Press Release: Dark Sky Films, Glass Eye Pix
See full article at DailyDead »

[Tribeca Review] Always Shine

With the excess of low-budget, retreat-in-the-woods dramas often finding characters hashing out their insecurities through a meta-narrative, a certain initial resistance can occur when presented with such a derivative scenario at virtually every film festival. While Sophia Takal‘s psychological drama Always Shine ultimately stumbles, the chemistry of its leads and a sense of foreboding dread in its formal execution ensures its heightened view of a fractured relationship is a mostly successful one.

Beth (Caitlin FitzGerald) is a rising actress, internally battling with the requested nudity for her various gigs, yet sheepishly enjoying the money and increased attention it brings as she makes her way into the spotlight. Meanwhile, her best friend, Anna (Mackenzie Davis), is struggling to break through in the same field, acting in anything that comes her way — even if it’s an avant-garde short that may or may not feature a paycheck. With the pair feeling disconnected over the past months,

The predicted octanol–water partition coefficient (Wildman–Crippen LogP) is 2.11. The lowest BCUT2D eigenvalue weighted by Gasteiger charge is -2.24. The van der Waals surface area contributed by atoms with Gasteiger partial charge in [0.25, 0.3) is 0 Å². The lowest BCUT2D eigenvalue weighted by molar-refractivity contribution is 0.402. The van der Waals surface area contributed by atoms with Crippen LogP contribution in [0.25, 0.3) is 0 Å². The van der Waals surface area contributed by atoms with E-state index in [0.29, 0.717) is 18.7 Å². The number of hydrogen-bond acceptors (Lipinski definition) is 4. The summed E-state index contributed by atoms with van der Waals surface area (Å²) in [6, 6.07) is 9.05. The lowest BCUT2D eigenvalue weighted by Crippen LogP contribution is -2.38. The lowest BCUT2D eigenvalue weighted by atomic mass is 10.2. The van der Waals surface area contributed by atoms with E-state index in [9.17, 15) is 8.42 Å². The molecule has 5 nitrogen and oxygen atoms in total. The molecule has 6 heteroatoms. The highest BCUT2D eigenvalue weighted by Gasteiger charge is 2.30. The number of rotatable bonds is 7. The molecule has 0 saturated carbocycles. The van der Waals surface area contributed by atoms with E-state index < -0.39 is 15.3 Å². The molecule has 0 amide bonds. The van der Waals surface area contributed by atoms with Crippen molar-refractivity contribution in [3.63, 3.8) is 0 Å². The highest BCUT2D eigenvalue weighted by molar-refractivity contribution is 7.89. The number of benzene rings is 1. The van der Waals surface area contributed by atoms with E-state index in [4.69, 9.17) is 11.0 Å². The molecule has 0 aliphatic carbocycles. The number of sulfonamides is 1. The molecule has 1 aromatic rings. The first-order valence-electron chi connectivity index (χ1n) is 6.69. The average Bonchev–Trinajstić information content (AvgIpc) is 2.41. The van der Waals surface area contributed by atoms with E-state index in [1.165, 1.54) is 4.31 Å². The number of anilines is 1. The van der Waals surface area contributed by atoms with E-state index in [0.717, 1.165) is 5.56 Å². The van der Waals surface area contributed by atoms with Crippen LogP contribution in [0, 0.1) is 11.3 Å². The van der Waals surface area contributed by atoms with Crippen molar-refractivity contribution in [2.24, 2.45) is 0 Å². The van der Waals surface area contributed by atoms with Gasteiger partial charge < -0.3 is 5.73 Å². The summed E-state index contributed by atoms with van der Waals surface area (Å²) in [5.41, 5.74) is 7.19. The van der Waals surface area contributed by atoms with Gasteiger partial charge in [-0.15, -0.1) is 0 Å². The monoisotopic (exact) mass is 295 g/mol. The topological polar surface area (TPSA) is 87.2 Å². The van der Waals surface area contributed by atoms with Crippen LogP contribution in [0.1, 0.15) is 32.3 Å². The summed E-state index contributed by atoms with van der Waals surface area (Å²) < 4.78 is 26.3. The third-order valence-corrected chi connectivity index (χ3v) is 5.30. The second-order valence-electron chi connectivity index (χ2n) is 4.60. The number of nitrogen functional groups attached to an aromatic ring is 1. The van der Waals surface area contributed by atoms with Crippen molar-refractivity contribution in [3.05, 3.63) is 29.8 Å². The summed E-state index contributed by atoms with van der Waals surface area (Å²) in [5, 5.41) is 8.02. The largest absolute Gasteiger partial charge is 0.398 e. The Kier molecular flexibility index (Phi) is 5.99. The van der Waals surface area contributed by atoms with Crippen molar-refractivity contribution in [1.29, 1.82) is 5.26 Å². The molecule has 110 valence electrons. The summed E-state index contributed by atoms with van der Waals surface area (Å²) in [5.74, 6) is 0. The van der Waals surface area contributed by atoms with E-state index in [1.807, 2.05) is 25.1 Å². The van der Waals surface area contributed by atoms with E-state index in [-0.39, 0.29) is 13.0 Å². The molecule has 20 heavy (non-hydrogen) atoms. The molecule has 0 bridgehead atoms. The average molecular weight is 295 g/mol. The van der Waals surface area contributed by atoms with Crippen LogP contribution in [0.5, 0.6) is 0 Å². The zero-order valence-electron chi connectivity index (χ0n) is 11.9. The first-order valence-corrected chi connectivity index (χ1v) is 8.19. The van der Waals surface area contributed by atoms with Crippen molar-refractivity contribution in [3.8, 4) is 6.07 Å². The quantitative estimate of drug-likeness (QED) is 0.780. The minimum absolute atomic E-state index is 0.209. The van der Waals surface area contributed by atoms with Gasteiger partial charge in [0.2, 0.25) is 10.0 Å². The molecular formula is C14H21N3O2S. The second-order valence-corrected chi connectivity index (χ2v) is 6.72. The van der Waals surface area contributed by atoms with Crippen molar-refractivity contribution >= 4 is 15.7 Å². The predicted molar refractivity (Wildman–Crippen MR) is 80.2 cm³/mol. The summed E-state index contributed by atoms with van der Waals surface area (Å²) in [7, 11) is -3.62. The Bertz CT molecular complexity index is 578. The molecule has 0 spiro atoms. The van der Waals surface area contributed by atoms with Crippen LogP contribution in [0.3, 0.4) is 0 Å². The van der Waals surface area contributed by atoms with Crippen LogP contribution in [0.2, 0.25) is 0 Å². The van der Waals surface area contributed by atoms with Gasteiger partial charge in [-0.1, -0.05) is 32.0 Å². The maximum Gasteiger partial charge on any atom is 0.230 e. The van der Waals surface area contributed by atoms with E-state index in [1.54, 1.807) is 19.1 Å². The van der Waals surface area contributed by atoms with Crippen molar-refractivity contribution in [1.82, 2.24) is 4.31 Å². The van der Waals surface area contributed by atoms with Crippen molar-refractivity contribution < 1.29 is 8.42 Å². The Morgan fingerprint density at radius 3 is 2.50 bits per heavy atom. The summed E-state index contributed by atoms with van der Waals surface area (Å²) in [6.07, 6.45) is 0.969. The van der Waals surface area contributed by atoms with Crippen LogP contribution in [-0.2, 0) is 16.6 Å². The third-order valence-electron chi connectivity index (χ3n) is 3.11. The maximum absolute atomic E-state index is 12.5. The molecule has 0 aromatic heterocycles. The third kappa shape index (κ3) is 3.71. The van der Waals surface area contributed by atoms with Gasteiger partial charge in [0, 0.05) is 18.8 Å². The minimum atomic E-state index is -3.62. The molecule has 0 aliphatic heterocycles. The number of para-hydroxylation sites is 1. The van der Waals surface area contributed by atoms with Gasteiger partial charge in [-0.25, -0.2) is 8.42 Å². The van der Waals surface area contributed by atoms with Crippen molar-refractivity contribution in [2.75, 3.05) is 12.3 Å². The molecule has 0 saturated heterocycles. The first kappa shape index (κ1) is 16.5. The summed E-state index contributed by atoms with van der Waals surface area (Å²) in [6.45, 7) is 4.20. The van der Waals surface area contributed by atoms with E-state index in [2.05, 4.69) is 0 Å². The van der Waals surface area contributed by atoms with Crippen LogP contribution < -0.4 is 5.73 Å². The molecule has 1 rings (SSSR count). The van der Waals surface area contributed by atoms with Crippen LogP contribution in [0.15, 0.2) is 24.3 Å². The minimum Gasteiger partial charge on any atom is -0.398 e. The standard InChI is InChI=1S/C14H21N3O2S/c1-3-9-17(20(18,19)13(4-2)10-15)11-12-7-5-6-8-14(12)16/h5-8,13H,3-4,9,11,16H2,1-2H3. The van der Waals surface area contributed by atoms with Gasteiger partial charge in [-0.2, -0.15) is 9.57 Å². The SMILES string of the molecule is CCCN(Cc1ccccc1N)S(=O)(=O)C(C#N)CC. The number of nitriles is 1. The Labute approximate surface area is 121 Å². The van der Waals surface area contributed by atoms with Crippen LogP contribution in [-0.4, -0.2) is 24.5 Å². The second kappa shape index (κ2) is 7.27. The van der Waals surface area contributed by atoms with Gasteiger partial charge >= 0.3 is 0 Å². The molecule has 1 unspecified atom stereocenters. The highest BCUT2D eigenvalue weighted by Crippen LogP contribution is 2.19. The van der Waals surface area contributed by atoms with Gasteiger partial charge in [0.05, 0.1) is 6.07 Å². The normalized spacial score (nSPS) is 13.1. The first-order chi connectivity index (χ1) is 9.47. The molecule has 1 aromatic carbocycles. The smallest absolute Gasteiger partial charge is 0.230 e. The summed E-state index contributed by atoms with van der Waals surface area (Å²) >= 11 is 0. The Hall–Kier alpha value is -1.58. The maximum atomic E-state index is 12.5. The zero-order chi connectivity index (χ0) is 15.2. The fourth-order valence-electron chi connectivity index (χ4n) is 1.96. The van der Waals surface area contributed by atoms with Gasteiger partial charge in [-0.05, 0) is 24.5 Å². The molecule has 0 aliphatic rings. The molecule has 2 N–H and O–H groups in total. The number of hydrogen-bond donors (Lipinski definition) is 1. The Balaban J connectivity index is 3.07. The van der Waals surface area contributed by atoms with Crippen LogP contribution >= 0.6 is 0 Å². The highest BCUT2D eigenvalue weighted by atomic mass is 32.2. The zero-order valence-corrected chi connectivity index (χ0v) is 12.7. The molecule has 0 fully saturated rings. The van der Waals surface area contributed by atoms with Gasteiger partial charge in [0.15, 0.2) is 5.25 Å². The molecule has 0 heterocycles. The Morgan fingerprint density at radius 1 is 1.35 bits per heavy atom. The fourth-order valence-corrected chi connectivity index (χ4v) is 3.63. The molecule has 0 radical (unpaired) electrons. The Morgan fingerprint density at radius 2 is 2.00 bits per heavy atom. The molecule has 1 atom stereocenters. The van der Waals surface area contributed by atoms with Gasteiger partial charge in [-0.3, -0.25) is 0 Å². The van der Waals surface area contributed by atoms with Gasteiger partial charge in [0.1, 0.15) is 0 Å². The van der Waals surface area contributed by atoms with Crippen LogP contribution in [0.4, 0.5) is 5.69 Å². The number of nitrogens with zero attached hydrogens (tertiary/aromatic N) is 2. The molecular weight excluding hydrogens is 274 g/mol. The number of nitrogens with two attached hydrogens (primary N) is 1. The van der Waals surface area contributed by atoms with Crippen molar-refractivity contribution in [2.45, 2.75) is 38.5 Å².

See full article at The Film Stage »

Round-Up: Mezco’s Chucky Action Figure, Shudder Labs, Hologrid: Monster Battle, Volumes Of Blood Blu-ray / DVD, Haunting At Foster Cabin VOD

This five-inch Chucky figure from Mezco Toyz doesn’t ship until this fall, but he can be pre-ordered right now. Also in this round-up: an update on Shudder Labs’ 2016 filmmaking programs, gaming details and a trailer for HoloGrid: Monster Battle, Volumes of Blood Blu-ray / DVD info, and Haunting at Foster Cabin‘s VOD debut details.

Chucky Action Figure: Press Release: “Chucky, the homicidal doll who contains the spirit of Charles Lee Ray, a serial killer better known as “The Lakeshore Strangler,” is now a 5-inch action figure, Mezco’s latest edition to its ever-expanding line of Chucky merchandise.

Mezco’s designers have created an all-new sculpt in an all new scale that not only captures the look of Chucky but the very essence of his red-haired menace. Every detail has been captured; from his classic coveralls to his striped shirt. His glistening, insane eyes, his sneering lips, and his shocking